Legal news from Tuesday, April 29, 2014

[JURIST] The US Supreme Court [official website] heard oral arguments [day call, PDF] Tuesday in a pair of cases dealing with warrantless searches of suspects' cell phones. Riley v. California [transcript, PDF; JURIST report] is a state court case that involves a challenge to searching an arrested individual without a … [read more]

[JURIST] Kenyan President Uhuru Kenyatta [official website; JURIST news archive] on Tuesday signed into law [press release] a controversial bill allowing polygamy. The Marriage Act 2014 brings civil law in line with customary law [BBC report], where some cultures allow a man to have multiple wives. The bill was approved … [read more]

[JURIST] Russia's upper house of parliament on Tuesday approved a set of bills that apply new restrictions on the Internet and blogging, a move widely criticized by both pro-democracy activists and Russia's technology sector alike. Critics of the draft laws affecting the Internet, which are expected to be signed by … [read more]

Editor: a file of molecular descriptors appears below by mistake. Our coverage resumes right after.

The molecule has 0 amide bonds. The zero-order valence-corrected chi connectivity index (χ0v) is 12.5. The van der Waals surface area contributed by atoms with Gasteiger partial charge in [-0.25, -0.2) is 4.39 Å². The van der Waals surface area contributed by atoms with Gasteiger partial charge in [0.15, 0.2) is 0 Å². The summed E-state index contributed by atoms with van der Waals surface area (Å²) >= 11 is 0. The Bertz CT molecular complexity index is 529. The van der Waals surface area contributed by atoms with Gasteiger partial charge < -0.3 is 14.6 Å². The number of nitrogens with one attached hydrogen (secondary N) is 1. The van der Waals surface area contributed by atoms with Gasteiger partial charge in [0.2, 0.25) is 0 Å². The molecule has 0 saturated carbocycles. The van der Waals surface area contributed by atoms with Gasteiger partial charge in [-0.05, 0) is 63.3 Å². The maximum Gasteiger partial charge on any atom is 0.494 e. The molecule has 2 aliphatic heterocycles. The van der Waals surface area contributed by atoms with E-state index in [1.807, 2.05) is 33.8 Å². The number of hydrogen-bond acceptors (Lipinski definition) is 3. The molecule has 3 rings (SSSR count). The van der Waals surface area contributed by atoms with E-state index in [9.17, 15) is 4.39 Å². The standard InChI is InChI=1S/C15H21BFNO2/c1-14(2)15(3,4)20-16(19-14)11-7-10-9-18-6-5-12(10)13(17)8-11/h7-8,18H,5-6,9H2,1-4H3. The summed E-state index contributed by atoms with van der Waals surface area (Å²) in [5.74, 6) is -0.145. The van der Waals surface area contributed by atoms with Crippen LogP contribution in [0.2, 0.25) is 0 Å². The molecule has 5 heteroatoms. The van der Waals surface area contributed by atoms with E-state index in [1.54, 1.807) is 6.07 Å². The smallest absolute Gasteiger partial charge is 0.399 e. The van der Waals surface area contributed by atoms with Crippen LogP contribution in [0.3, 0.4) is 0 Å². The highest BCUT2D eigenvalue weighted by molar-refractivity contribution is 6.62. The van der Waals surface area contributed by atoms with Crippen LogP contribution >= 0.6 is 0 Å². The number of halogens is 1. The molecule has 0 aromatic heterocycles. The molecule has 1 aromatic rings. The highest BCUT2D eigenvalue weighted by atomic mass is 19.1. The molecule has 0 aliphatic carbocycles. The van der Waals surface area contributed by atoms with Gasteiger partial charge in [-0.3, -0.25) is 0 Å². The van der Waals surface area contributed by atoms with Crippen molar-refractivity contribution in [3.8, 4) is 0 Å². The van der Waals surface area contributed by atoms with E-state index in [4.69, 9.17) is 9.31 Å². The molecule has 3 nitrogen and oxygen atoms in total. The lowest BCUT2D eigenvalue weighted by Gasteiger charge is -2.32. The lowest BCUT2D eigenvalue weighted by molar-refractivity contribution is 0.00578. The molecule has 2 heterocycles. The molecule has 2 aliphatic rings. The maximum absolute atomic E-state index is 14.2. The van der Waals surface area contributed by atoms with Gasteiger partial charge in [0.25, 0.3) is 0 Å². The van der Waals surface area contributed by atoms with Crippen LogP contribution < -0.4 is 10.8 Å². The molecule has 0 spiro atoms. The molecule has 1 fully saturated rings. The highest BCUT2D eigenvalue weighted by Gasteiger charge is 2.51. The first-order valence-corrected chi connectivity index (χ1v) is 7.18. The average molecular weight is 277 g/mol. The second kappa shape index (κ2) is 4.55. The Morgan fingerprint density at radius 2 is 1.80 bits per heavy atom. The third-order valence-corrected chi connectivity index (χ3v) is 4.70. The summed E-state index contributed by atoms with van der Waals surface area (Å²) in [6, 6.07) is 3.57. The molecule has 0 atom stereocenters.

[JURIST] The US Supreme Court [official website] ruled [opinion, PDF] 6-2 Tuesday in Environmental Protection Agency v. EME Homer City Generation [SCOTUSblog backgrounder] that the Environmental Protection Agency (EPA) [official website] did not overstep its authority when it issued a regulation limiting power plants' emissions that cross state lines. The … [read more]

[JURIST] Thailand's National Anti-Corruption Commission (NACC) [official website] on Tuesday indicted 36 senators for alleged misconduct, including the misuse of authority in violation of Thailand's constitution. The indictment is a response to the senators' attempt to amend the constitution [AP report] to make the senate fully elected, a move ruled … [read more]

[JURIST] The US Supreme Court [official website] ruled Tuesday in two cases concerning attorney's fees in patent disputes. In Octane Fitness v. ICON Health and Fitness [SCOTUSblog backgrounder; JURIST report] the court ruled [opinion, PDF] that the framework used by the district court to award attorney's fees was too rigid. … [read more]

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